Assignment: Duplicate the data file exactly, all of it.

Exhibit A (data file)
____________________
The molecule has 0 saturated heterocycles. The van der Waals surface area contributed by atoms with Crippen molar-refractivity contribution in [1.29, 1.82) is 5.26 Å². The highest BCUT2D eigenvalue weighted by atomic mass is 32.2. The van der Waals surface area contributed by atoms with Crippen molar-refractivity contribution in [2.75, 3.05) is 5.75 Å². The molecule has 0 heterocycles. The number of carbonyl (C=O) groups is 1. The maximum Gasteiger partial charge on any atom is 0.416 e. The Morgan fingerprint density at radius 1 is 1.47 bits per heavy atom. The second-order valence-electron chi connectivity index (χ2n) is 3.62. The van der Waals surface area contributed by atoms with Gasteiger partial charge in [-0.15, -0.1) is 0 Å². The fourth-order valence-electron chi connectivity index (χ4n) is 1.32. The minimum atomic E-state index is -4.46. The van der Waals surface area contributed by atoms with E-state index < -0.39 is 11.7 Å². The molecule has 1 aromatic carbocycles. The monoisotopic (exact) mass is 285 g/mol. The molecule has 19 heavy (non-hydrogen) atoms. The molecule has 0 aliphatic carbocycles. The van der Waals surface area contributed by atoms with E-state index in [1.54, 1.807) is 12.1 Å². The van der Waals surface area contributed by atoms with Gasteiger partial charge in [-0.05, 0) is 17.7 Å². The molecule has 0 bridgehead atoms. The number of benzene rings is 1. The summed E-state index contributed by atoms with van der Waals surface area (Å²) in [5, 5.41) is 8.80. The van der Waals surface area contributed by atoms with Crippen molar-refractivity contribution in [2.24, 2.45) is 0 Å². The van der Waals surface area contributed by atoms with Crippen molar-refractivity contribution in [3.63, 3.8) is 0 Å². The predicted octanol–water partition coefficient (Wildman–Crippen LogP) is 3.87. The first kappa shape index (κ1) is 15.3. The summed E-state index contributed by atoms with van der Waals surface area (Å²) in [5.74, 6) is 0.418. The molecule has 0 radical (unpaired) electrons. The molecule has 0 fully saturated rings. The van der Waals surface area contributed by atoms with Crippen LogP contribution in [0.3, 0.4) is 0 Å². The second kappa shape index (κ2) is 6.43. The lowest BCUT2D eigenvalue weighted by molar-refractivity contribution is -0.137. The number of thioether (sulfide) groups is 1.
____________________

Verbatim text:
The molecule has 0 saturated heterocycles. The van der Waals surface area contributed by atoms with Crippen molar-refractivity contribution in [1.29, 1.82) is 5.26 Å². The highest BCUT2D eigenvalue weighted by atomic mass is 32.2. The van der Waals surface area contributed by atoms with Crippen molar-refractivity contribution in [2.75, 3.05) is 5.75 Å². The molecule has 0 heterocycles. The number of carbonyl (C=O) groups is 1. The maximum Gasteiger partial charge on any atom is 0.416 e. The Morgan fingerprint density at radius 1 is 1.47 bits per heavy atom. The second-order valence-electron chi connectivity index (χ2n) is 3.62. The van der Waals surface area contributed by atoms with Gasteiger partial charge in [-0.15, -0.1) is 0 Å². The fourth-order valence-electron chi connectivity index (χ4n) is 1.32. The minimum atomic E-state index is -4.46. The van der Waals surface area contributed by atoms with E-state index < -0.39 is 11.7 Å². The molecule has 1 aromatic carbocycles. The monoisotopic (exact) mass is 285 g/mol. The molecule has 19 heavy (non-hydrogen) atoms. The molecule has 0 aliphatic carbocycles. The van der Waals surface area contributed by atoms with E-state index in [1.54, 1.807) is 12.1 Å². The van der Waals surface area contributed by atoms with Gasteiger partial charge in [-0.05, 0) is 17.7 Å². The molecule has 0 bridgehead atoms. The number of benzene rings is 1. The summed E-state index contributed by atoms with van der Waals surface area (Å²) in [5, 5.41) is 8.80. The van der Waals surface area contributed by atoms with Crippen molar-refractivity contribution in [2.24, 2.45) is 0 Å². The van der Waals surface area contributed by atoms with Crippen molar-refractivity contribution in [3.63, 3.8) is 0 Å². The predicted octanol–water partition coefficient (Wildman–Crippen LogP) is 3.87. The first kappa shape index (κ1) is 15.3. The summed E-state index contributed by atoms with van der Waals surface area (Å²) in [5.74, 6) is 0.418. The molecule has 0 radical (unpaired) electrons. The molecule has 0 fully saturated rings. The van der Waals surface area contributed by atoms with Crippen LogP contribution in [0.3, 0.4) is 0 Å². The second kappa shape index (κ2) is 6.43. The lowest BCUT2D eigenvalue weighted by molar-refractivity contribution is -0.137. The number of thioether (sulfide) groups is 1.